The credit card slip is the "Customer Copy" or "Duplicate". The total was written by the customer for the customer's own records. The actual "Store Copy" likely has the tip amount and the signature and is probably with the store.
  • YBM 2012-08-11 13:52
    I got such message (you don't exit go away) on SunOS 20 years ago when NSS (Name Service Switch) were broken in some way, I could authenticate anyway (so PAM or whatever SunOS used was ok) but almost any command run from the Shell complained.

    I guess you could get it on Linux/BSD/Modern UNIXES quite easily when messing with /etc/nsswitch.conf
  • dogmatic 2012-08-11 16:48
    You don't know what an options package is? Maybe you should have someone else help with selling/buying a car.
  • Brendan 2012-08-12 08:32
    Remy Porter:
    I used to train programmers, and my first lesson was: "I don't care what you call it- if you aren't going to use it in mathematical expressions, it isn't a number. PINs, phone numbers, zip codes, SSNs, etc.- they are all text."

    And then people would go and hand me programs that treated each one of them as an integer.


    Computers are incapable of storing "text". The closest options are bitmap pictures, vector data (e.g. describing pen movements), or (more common) a series of character identifiers.

    Are you sure you didn't want these PINs, phone numbers, zip codes, etc stored as "a series of (integer) character identifiers"?

    If yes, did you specify which standard the series of (integer) character identifiers should conform to (e.g. ASCII, EBCDIC, UTF-8, etc)?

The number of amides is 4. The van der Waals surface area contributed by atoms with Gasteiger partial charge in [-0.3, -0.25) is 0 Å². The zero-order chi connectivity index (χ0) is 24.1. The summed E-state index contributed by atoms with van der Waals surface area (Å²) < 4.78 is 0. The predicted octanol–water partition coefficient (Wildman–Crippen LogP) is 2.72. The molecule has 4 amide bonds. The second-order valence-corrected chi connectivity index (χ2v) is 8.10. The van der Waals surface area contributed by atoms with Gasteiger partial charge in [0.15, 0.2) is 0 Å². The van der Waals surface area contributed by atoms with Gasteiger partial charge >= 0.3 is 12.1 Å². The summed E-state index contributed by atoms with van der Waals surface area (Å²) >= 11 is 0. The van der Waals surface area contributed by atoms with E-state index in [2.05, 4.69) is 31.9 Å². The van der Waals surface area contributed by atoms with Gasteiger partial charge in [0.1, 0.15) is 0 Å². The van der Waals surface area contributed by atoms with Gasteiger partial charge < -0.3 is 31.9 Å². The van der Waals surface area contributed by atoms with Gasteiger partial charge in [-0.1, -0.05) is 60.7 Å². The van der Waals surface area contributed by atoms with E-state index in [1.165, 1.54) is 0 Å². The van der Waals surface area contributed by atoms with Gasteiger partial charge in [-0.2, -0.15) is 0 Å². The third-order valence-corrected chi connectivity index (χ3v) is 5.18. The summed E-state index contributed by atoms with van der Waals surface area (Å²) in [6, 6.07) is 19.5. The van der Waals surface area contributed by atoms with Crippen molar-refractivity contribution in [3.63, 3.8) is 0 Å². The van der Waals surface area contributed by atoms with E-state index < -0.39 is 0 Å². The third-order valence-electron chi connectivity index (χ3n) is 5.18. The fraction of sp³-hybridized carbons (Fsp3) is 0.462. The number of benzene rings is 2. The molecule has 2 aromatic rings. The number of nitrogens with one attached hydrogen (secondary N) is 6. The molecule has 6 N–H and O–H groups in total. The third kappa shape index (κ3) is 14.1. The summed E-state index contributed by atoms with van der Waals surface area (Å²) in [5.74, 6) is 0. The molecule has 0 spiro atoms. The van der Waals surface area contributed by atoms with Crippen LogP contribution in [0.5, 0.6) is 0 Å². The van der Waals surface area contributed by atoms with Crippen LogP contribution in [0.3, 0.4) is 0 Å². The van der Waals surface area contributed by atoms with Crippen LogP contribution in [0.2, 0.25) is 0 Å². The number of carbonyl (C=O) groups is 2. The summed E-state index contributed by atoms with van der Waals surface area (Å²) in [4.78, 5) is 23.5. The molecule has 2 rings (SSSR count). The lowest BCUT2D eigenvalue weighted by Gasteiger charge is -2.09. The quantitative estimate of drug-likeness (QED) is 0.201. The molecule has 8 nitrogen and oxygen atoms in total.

If no, then you didn't preclude storing the series of (integer) character identifiers in a compressed format. Compressed formats include storing "digit only" data as BCD, or using an even more efficient compression method like "compressed_identifier_sequence = digit1 * 1000 + digit2 * 100 + digit3 * 10 + digit4 * 1".

    Please don't blame your students when you make the mistake of thinking their "compressed series of character identifiers" is a number when it's not.
  • Michael 2012-08-12 17:00
    I thought – everyone should be able to see such an awesome error message once in a while. So here it is – your very own fatal App :–)

    http://moapp.tumblr.com/post/29285592807/fatal-the-app
  • noob 2012-08-13 01:20
    A WTF, sure, but a common one. I do not want to know how many sums (of money) are stored in double

    I unterstand why not use int/double for phone or things you wont do arithmetic operations with. But whats the problem with using double for money?
  • Cbuttius 2012-08-13 04:43
    noob:
    A WTF, sure, but a common one. I do not want to know how many sums (of money) are stored in double

    I unterstand why not use int/double for phone or things you wont do arithmetic operations with. But whats the problem with using double for money?